Tom Kelleher, a professor at the School of Communications at the University of Hawaii at Manoa, says there is indeed a tonal disconnection between press releases and social media. Most releases on commercial news wires, says Kelleher, “still have very much a corporate tone that just doesn’t fit with social media.”
He adds that financial disclosure releases, of course, require a corporate tone in compliance with certain regulations. “But if the idea is to reach out via social media to generate interest and sharing, the information must relate more directly to people in those networks,” says Kelleher, “and the tone needs to be more conversational.”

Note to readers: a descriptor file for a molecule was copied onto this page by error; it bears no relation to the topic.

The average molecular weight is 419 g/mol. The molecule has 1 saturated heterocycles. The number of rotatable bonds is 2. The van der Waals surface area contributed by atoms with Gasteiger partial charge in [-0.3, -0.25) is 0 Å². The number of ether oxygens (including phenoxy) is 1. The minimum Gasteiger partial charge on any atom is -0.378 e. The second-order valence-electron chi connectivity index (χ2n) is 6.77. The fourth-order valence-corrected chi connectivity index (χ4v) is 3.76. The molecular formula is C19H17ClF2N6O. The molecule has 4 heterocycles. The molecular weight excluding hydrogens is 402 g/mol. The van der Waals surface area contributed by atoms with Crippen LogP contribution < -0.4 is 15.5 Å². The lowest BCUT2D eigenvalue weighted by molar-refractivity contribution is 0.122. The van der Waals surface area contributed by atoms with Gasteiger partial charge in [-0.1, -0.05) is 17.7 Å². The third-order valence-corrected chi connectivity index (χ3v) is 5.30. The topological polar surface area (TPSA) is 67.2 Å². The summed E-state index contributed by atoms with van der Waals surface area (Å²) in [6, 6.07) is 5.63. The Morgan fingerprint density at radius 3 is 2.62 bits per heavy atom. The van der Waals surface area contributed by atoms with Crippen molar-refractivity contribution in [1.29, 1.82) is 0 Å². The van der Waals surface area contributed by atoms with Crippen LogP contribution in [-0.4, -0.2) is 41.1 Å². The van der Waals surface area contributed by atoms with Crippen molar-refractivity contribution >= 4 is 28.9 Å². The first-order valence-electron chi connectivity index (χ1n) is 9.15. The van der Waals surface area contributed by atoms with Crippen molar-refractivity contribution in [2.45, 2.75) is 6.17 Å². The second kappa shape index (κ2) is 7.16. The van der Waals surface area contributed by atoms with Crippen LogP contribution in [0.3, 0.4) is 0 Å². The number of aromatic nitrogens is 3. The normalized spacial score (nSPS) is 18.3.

Kelleher also says the role of gatekeeper has changed. Traditionally, for example, PR folks have pushed their message via news releases, media disseminated the message, and the public consumed it. Now, with social media, the gatekeeper role has shifted to the end users who have set up their own news feeds.
An important note to consider, too, is social media’s power as a form of two-way communication. Old-school PR had agencies feeding the public a certain message. Now, with social media, consumers can respond, retort, and even overwhelm that message.
Kelleher encouraged media distributors, which certainly could encompass many different people these days, to understand what kinds of information and what style of communication fit with the forums in which they want to participate.
“Ask yourself this,” he says, “would you want to see [your] news release on your own LinkedIn Pulse page? Facebook news feed? As a link on your Twitter timeline?”
PR adapts and thrives